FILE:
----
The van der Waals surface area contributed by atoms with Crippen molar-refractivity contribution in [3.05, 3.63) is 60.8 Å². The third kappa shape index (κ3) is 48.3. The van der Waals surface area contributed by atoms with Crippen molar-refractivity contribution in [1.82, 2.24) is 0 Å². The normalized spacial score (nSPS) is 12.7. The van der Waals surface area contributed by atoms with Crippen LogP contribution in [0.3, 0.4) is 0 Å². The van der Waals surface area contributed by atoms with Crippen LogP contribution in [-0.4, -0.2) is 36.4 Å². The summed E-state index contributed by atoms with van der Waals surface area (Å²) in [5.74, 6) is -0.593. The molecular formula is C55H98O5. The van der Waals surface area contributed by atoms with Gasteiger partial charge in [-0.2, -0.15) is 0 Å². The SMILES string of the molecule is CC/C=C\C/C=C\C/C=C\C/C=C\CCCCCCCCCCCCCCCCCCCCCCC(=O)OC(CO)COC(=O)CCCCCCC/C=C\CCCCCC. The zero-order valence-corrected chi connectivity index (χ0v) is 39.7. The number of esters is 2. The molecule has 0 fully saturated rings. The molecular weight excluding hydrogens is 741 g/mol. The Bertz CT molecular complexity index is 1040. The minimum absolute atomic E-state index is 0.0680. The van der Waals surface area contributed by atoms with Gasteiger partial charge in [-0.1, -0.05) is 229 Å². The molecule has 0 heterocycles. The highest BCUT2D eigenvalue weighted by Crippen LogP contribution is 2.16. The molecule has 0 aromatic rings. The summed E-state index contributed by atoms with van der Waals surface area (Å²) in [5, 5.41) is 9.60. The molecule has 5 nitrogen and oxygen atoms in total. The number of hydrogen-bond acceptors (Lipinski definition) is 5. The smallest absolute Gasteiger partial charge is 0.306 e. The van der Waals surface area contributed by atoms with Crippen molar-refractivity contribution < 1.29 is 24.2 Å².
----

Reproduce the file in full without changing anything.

The van der Waals surface area contributed by atoms with Crippen molar-refractivity contribution in [3.05, 3.63) is 60.8 Å². The third kappa shape index (κ3) is 48.3. The van der Waals surface area contributed by atoms with Crippen molar-refractivity contribution in [1.82, 2.24) is 0 Å². The normalized spacial score (nSPS) is 12.7. The van der Waals surface area contributed by atoms with Crippen LogP contribution in [0.3, 0.4) is 0 Å². The van der Waals surface area contributed by atoms with Crippen LogP contribution in [-0.4, -0.2) is 36.4 Å². The summed E-state index contributed by atoms with van der Waals surface area (Å²) in [5.74, 6) is -0.593. The molecular formula is C55H98O5. The van der Waals surface area contributed by atoms with Gasteiger partial charge in [-0.2, -0.15) is 0 Å². The SMILES string of the molecule is CC/C=C\C/C=C\C/C=C\C/C=C\CCCCCCCCCCCCCCCCCCCCCCC(=O)OC(CO)COC(=O)CCCCCCC/C=C\CCCCCC. The zero-order valence-corrected chi connectivity index (χ0v) is 39.7. The number of esters is 2. The molecule has 0 fully saturated rings. The molecular weight excluding hydrogens is 741 g/mol. The Bertz CT molecular complexity index is 1040. The minimum absolute atomic E-state index is 0.0680. The van der Waals surface area contributed by atoms with Gasteiger partial charge in [-0.1, -0.05) is 229 Å². The molecule has 0 heterocycles. The highest BCUT2D eigenvalue weighted by Crippen LogP contribution is 2.16. The molecule has 0 aromatic rings. The summed E-state index contributed by atoms with van der Waals surface area (Å²) in [5, 5.41) is 9.60. The molecule has 5 nitrogen and oxygen atoms in total. The number of hydrogen-bond acceptors (Lipinski definition) is 5. The smallest absolute Gasteiger partial charge is 0.306 e. The van der Waals surface area contributed by atoms with Crippen molar-refractivity contribution < 1.29 is 24.2 Å².